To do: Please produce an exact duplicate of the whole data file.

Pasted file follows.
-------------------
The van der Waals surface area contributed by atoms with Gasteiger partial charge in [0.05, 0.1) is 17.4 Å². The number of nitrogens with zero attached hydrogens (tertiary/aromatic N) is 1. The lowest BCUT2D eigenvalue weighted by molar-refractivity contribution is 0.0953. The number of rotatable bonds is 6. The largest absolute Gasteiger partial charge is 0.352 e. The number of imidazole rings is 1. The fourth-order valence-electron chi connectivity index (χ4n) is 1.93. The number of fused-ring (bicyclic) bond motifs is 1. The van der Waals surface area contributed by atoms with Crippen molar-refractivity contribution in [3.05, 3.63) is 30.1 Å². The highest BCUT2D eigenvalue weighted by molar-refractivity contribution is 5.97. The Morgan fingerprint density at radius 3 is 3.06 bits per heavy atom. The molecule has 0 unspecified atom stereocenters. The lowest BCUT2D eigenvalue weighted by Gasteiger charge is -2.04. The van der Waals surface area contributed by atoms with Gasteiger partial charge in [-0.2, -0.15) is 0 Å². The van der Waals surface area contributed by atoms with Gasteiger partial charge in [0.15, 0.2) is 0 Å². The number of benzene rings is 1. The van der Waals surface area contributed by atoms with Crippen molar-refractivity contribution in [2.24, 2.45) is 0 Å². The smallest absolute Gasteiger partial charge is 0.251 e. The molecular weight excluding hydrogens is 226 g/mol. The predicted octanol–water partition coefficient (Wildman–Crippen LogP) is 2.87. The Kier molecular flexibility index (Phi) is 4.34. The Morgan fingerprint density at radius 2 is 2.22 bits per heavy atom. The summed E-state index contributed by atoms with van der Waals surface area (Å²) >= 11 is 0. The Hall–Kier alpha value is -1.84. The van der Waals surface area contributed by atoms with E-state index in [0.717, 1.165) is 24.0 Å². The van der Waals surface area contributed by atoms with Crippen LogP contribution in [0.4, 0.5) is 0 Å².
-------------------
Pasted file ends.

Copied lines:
The van der Waals surface area contributed by atoms with Gasteiger partial charge in [0.05, 0.1) is 17.4 Å². The number of nitrogens with zero attached hydrogens (tertiary/aromatic N) is 1. The lowest BCUT2D eigenvalue weighted by molar-refractivity contribution is 0.0953. The number of rotatable bonds is 6. The largest absolute Gasteiger partial charge is 0.352 e. The number of imidazole rings is 1. The fourth-order valence-electron chi connectivity index (χ4n) is 1.93. The number of fused-ring (bicyclic) bond motifs is 1. The van der Waals surface area contributed by atoms with Crippen molar-refractivity contribution in [3.05, 3.63) is 30.1 Å². The highest BCUT2D eigenvalue weighted by molar-refractivity contribution is 5.97. The Morgan fingerprint density at radius 3 is 3.06 bits per heavy atom. The molecule has 0 unspecified atom stereocenters. The lowest BCUT2D eigenvalue weighted by Gasteiger charge is -2.04. The van der Waals surface area contributed by atoms with Gasteiger partial charge in [-0.2, -0.15) is 0 Å². The van der Waals surface area contributed by atoms with Gasteiger partial charge in [0.15, 0.2) is 0 Å². The number of benzene rings is 1. The van der Waals surface area contributed by atoms with Crippen molar-refractivity contribution in [2.24, 2.45) is 0 Å². The smallest absolute Gasteiger partial charge is 0.251 e. The molecular weight excluding hydrogens is 226 g/mol. The predicted octanol–water partition coefficient (Wildman–Crippen LogP) is 2.87. The Kier molecular flexibility index (Phi) is 4.34. The Morgan fingerprint density at radius 2 is 2.22 bits per heavy atom. The summed E-state index contributed by atoms with van der Waals surface area (Å²) >= 11 is 0. The Hall–Kier alpha value is -1.84. The van der Waals surface area contributed by atoms with E-state index in [0.717, 1.165) is 24.0 Å². The van der Waals surface area contributed by atoms with Crippen LogP contribution in [0.4, 0.5) is 0 Å².